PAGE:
Simi Garewal: Whether it’s a movie star or a politician, few can match the charisma of my guest tonight. Or for that matter few can match her political skills or her sheer courage. I’ve been watching her from a distance for many years, and I’ve heard her described as intimidating, highly complex, imperious. When I met her in Chennai I was struck by how incredibly forthright and gracious she was. And very human. Dr J Jayalalithaa.
Jayaji, such a pleasure to finally meet and talk to you. Thank you giving me this opportunity.
Jayalalithaa: It’s my pleasure.
Simi: I have watched your political career over the years. It’s been a very brave journey, more than perhaps a film script, hasn’t it?
Jayalalithaa: It’s been a tempestuous life and career.
Simi: You’ve been through trials, triumphs, crises. How is it that you’ve never shown fear or anger or any other emotion? I know you must have them.
Jayalalithaa: Yes, of course, I’m human like everyone else. I do experience emotions and I wouldn’t be normal if I didn’t experience feelings of anger and other emotions but when you are a leader, you learn to control your emotions. You learn not to show them openly, you have to.
Simi: Is it necessary to appear to be tougher than one actually is to be accepted as a leader in this patriarchal world of politics?
Jayalalithaa: I’ve never consciously tried to appear tough. I suppose whatever I’ve done, my actions and reactions have made me appear tough. But I’ve never consciously attempted to appear tough.
Simi: You always have this serene, calm exterior. I want to know what lies behind it.
Jayalalithaa: I always keep my emotions to myself. They are not for public display. I have never lost my temper in public. I’ve never wept in public.
Simi: How did you manage to do that?
Jayalalithaa: I have a lot of will power, a lot of self-control.
Simi: But do you think politics has made you tougher?
Jayalalithaa: Of course, yes. I wasn’t like this at all. When I started out, I was very shy, terrified of meeting strangers. I’m a person who hates the limelight.
Simi: Isn’t that surprising?
Jayalalithaa: It’s very surprising. I’ve been propelled by fate into two very high-profile careers. But I’m really a behind-the-scenes person.
Simi: Do you think your childhood has a bearing on your present life and your present personality?
Jayalalithaa: None at all. I was brought up in a very traditional way by my grandparents. I was born into a Tamil Brahmin family, an Iyengar family. And I was brought up in a typical orthodox way.
Simi: Your father died when you were two.
Jayalalithaa: Yes. He was a gentleman of leisure. My paternal grandfather was a palace surgeon in the court of the Maharaja of Mysore. He had built up a great fortune but my father squandered away the family fortune.
Simi: So your mother was a widow at the age of twenty with two children and she was very beautiful.
Jayalalithaa: She was a very beautiful lady.
Simi: That’s a very difficult position for a woman to be in.
Watch Part 1 of the interview here:
Simi: How did you subsequently enter films?
Jayalalithaa: She was working in the secretariat in Bangalore. I had an aunt, my mother’s younger sister, who was a very bold and adventurous sort. She first became an air-hostess and that was considered very daring and adventurous in those days. After that she became an actress. Since my aunt was working in films, a number of producers and directors used to come home to see her. They happened to see my mother and they were struck by her looks. And Mother received a number of offers and that’s how she came to films.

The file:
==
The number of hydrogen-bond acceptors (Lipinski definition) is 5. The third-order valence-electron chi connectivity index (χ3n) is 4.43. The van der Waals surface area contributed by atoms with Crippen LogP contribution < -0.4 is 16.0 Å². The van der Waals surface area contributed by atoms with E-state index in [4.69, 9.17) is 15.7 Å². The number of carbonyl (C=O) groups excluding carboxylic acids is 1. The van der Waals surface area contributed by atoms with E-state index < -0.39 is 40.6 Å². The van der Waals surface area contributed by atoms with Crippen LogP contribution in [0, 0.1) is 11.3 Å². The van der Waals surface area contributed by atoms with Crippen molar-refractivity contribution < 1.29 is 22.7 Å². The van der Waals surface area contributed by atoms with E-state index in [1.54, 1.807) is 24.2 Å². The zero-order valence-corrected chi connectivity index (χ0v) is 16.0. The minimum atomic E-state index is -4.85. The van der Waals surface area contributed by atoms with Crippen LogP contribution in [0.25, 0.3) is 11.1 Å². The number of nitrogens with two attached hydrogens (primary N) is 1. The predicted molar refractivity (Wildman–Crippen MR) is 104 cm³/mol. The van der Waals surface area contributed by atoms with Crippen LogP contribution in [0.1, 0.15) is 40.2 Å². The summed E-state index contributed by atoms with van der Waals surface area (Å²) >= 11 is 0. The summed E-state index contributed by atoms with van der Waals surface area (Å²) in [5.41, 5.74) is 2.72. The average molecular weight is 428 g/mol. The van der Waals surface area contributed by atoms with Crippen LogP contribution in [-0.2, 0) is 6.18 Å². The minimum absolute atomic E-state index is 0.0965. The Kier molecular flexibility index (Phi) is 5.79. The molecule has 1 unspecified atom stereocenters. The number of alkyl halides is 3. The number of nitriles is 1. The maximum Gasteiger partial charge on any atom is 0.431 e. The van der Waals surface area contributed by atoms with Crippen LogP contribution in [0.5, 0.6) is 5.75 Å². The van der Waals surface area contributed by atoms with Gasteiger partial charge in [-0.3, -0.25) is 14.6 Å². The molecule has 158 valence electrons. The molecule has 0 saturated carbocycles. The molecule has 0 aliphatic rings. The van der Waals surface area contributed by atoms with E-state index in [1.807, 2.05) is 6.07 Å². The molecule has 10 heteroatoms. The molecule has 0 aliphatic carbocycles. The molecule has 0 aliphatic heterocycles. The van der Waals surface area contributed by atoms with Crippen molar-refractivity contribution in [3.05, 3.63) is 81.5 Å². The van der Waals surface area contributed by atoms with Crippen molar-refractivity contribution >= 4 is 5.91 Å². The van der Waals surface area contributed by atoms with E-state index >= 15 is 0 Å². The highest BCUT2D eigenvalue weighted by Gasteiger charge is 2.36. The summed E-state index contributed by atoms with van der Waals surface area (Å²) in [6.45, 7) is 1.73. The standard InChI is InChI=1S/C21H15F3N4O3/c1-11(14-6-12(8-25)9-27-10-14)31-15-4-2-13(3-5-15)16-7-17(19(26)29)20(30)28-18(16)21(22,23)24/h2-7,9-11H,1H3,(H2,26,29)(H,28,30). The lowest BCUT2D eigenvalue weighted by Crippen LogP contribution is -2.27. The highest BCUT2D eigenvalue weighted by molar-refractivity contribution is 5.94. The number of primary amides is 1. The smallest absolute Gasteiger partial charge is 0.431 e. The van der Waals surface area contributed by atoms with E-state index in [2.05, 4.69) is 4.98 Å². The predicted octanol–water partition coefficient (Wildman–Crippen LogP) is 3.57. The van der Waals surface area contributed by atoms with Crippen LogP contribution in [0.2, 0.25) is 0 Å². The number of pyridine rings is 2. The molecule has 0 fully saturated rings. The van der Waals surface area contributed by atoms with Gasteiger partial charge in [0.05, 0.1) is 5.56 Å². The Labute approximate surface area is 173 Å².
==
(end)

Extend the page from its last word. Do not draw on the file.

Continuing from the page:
Simi: When you were in Bangalore, your mother was in Madras and you were about four years old.
Jayalalithaa: When I was four years old, the family shifted to Madras and Mother became so busy with films that my brother and I were left entirely to the case of servants. So she thought this was not a healthy atmosphere to grow up in. So for four years, from six to ten, I was in Bangalore, living with my grandparents, separated from my mother.
Simi: Was the separation hard?
Jayalalithaa: I missed her terribly.
Simi: Did she visit you often?
Jayalalithaa: She visited me whenever she could, but that wasn’t very often. And I remember, when I was about five, and she had come to Bangalore to see us, I always used to cry whenever she left, so she used to put me to sleep and I always used to sleep clutching her sari pallu in my hands. I used to wind it tight around my hand. So my mother used to find it impossible to get up and leave. So leaving the edge of the sari in my hand, she used to gradually unwind the sari from herself, and she used to make my aunt drape the sari around herself and lie down beside me so that I wouldn’t notice her leaving. And then of course when I got up and found that Mother was gone, I would cry and cry and cry, I used to be inconsolable for about three days. But after that there was school and other things and I would get over it. But throughout those four years when I was in Bangalore, I was pining for my mother every minute, every second.
Simi: You may say that childhood doesn’t have a bearing on one’s life, psychologically, Jayaji, it does. It carries through in one’s life.